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Check our blog for updated information and news pertaining to Social Security Disability

Some Basic Facts About Social Security Disability

Disabled workers and their dependents account for 16% of total Social Security benefits paid in December 2013.

About 90 percent of workers age 21-64 in covered employment in 2013 and their families have protection in the event of a long-term disability.

FAQs: Disability Benefits for Wounded Warriors

Are Disabled Military Service Members Eligible for Social Security Disability Benefits While on Active Duty?

Members of the military are entitled to Social Security disability while on active duty if they otherwise meet the general qualifications for benefits.

Many Individuals Continue Working Despite Disabilities

As the age of eligibility for full retirement benefits increases, many people with disabilities continue to work, despite their disabling conditions. In February 2015, disabled workers comprised 19.8% of the U.S. Labor force. (Source: Department of Labor, Office of Disability Employment Policy) Many disabled workers do everything they can to keep their jobs even in the face of serious injuries or illnesses.

Retirement Age is on the Rise

The age of retirement with full Social Security benefits used to be 65, and early retirement benefits, with a reduction of the full benefit amount, were available at age 62. Currently, the full Social Security benefit retirement age is 66 for people born between 1943 and 1954, and it will gradually rise to 67 for those born in 1960 or later.

Over Ten Million People Receive Disability Benefits Despite Recent Decline in Numbers

For more than thirty years, the number of disabled individuals receiving Social Security disability insurance benefits increased exponentially. That number grew from 4,265,981 in 1990 to 6,673,362 in 2000. By December 2013, the number of people receiving disability benefits was at an all-time record high of 10,988,000. This dramatic increase has been attributed to the changing nature of the workforce during that time period, particularly the aging of the baby boomer generation which accounted for the largest increase in the number of workers in the last century.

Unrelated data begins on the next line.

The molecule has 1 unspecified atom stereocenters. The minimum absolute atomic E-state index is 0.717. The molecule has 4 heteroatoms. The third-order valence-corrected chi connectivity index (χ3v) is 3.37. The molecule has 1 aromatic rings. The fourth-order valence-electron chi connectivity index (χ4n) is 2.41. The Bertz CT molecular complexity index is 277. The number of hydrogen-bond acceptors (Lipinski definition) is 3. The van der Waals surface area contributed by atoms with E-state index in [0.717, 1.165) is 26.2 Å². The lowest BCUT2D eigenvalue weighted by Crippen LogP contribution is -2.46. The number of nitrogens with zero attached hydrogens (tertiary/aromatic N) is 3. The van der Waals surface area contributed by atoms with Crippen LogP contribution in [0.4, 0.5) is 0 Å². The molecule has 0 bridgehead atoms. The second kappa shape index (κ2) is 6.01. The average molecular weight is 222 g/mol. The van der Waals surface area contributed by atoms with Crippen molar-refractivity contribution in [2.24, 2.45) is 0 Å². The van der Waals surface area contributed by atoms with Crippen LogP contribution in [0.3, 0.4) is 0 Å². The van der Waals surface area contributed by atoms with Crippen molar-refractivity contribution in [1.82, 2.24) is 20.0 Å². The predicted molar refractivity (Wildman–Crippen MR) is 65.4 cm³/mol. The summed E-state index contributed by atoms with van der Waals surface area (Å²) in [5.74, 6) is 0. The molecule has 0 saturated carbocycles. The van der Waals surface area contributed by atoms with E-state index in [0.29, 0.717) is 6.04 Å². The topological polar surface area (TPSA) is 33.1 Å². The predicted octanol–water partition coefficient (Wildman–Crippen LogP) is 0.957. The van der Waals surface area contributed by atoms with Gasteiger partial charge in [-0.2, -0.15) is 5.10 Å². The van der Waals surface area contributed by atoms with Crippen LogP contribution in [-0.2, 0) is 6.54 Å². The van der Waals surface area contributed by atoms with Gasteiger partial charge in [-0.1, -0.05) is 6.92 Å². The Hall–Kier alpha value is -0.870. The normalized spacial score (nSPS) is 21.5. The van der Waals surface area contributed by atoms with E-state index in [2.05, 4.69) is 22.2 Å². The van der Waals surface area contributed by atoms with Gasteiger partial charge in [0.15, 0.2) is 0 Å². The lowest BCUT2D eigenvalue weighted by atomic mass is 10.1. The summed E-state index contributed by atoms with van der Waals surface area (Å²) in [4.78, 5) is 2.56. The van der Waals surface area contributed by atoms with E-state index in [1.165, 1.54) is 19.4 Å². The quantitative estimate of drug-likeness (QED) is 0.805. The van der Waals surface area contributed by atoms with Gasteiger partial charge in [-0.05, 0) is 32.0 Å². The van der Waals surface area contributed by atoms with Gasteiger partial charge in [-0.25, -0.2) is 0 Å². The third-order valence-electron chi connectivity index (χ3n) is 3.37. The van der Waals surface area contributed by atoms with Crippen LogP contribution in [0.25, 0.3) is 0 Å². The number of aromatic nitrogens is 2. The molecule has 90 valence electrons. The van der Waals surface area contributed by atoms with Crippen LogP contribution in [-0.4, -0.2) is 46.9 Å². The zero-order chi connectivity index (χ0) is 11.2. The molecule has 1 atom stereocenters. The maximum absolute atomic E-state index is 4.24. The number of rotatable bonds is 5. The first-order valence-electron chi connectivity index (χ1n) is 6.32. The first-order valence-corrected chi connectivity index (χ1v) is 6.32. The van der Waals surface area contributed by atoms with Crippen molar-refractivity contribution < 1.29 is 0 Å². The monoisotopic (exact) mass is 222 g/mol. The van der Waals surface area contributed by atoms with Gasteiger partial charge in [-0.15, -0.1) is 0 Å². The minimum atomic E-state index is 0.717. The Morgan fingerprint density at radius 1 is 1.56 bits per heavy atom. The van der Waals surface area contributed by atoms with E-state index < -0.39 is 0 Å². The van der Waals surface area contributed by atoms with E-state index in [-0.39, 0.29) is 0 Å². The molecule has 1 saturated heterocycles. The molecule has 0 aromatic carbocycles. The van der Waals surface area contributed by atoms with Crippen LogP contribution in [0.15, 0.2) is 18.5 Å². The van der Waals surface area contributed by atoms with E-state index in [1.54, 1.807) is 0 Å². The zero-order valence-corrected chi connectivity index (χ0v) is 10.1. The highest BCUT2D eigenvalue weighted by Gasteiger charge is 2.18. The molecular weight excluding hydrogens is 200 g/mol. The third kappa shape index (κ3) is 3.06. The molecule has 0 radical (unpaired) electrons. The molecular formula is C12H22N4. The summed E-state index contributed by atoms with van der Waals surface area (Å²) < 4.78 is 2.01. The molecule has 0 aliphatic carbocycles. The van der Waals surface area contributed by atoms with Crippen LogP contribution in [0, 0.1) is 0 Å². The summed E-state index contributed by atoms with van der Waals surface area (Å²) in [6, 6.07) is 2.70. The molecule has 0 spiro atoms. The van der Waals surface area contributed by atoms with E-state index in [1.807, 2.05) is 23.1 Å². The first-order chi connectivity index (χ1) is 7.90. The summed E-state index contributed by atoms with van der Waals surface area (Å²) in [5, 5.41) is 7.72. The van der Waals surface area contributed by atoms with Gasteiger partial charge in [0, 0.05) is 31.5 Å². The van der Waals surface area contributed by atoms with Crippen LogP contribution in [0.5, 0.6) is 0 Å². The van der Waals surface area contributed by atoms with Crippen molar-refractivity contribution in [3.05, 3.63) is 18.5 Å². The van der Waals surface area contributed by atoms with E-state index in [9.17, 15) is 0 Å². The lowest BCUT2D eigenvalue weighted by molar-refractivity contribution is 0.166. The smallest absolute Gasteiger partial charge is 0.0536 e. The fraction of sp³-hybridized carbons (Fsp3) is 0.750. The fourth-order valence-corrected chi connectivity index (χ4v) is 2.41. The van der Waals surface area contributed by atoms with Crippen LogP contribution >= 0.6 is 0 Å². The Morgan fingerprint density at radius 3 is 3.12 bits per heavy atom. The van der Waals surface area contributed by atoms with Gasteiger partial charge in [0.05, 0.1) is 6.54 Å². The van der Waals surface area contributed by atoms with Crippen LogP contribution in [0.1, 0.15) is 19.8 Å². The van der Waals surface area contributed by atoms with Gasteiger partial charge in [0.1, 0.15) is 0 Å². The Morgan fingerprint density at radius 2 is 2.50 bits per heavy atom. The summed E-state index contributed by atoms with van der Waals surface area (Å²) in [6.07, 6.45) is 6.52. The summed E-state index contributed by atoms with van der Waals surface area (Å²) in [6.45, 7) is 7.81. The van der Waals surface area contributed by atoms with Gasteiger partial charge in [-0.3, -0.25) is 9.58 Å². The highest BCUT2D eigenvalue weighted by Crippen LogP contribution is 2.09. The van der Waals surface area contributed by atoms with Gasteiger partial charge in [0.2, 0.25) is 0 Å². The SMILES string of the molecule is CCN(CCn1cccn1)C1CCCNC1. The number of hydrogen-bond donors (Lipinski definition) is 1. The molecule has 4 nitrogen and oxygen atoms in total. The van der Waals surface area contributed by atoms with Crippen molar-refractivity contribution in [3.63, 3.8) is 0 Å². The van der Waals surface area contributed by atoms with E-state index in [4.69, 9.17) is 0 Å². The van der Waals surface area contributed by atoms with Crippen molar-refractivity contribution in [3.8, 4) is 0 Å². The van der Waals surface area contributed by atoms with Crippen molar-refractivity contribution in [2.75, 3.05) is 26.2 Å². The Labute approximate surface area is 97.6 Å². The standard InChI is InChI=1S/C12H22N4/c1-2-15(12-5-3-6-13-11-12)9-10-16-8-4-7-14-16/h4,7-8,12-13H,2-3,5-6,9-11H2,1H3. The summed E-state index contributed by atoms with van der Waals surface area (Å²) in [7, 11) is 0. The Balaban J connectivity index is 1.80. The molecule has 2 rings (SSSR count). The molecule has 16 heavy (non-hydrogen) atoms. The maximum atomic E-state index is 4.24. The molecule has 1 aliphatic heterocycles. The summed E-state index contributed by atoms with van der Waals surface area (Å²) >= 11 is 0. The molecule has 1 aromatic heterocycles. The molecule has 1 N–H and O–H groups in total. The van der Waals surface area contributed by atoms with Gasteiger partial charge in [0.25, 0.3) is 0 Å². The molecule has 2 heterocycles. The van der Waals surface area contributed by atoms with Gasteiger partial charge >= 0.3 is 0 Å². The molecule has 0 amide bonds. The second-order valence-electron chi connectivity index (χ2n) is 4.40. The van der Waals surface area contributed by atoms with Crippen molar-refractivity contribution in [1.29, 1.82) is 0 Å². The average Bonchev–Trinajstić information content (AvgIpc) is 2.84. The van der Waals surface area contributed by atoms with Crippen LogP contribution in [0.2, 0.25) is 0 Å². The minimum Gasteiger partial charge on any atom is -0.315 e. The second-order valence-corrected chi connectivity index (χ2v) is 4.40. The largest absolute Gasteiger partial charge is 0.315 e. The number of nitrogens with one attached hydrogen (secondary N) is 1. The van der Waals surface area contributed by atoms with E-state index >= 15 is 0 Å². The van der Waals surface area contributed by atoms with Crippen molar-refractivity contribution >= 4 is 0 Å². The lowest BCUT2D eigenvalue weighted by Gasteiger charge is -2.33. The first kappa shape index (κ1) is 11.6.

The Social Security Benefit Gender Gap is Shrinking

The percentage of women who have worked in jobs with Social Security payroll tax deductions has increased dramatically in recent years, a reflection of the increased participation by women in the workforce. As a result, women now can qualify for both retirement and disability benefits from SSA in far greater numbers.

Many Totally Disabled Veterans Are Denied SSDI Benefits

A recent study published by the Social Security Administration contains some interesting facts about the number of totally disabled veterans who do not qualify for Social Security Disability benefits (SSDI). Between 2000 and 2006, more than half of veterans who were considered totally disabled by the Veteran’s Administration (or 100% VA disabled) due to service-related impairments were denied SSDI benefits upon their initial application.

Undocumented Workers Make a Surprisingly Positive Financial Impact on Social Security’s Fiscal Health

According to the Social Security Administration, undocumented workers contributed over $100 billion in payroll tax (FICA) contributions to the Social Security Trust funds in the past decade. In 2010 alone, these workers paid an estimated $13 billion in Social Security taxes, but only received $1 billion in benefits.

Your Social Security Benefits Can Be Garnished by Student Loan Debts

Have you forgotten that unpaid student loan you have from college? Unpaid student loan debt held by Americans has skyrocketed in recent years. As with younger Americans, the amount of student loans owed by individuals ages 60 and older has increased dramatically as educated baby-boomers enter their older years.

Social Security Benefits and Same-Sex Marriage

In U.S. v. Windsor, the U.S. Supreme Court ruled on June 26, 2013 that the Defense of Marriage Act (DOMA) is unconstitutional insofar as it prohibits federal agencies such as the Social Security Administration from considering the claims of same-sex couples.

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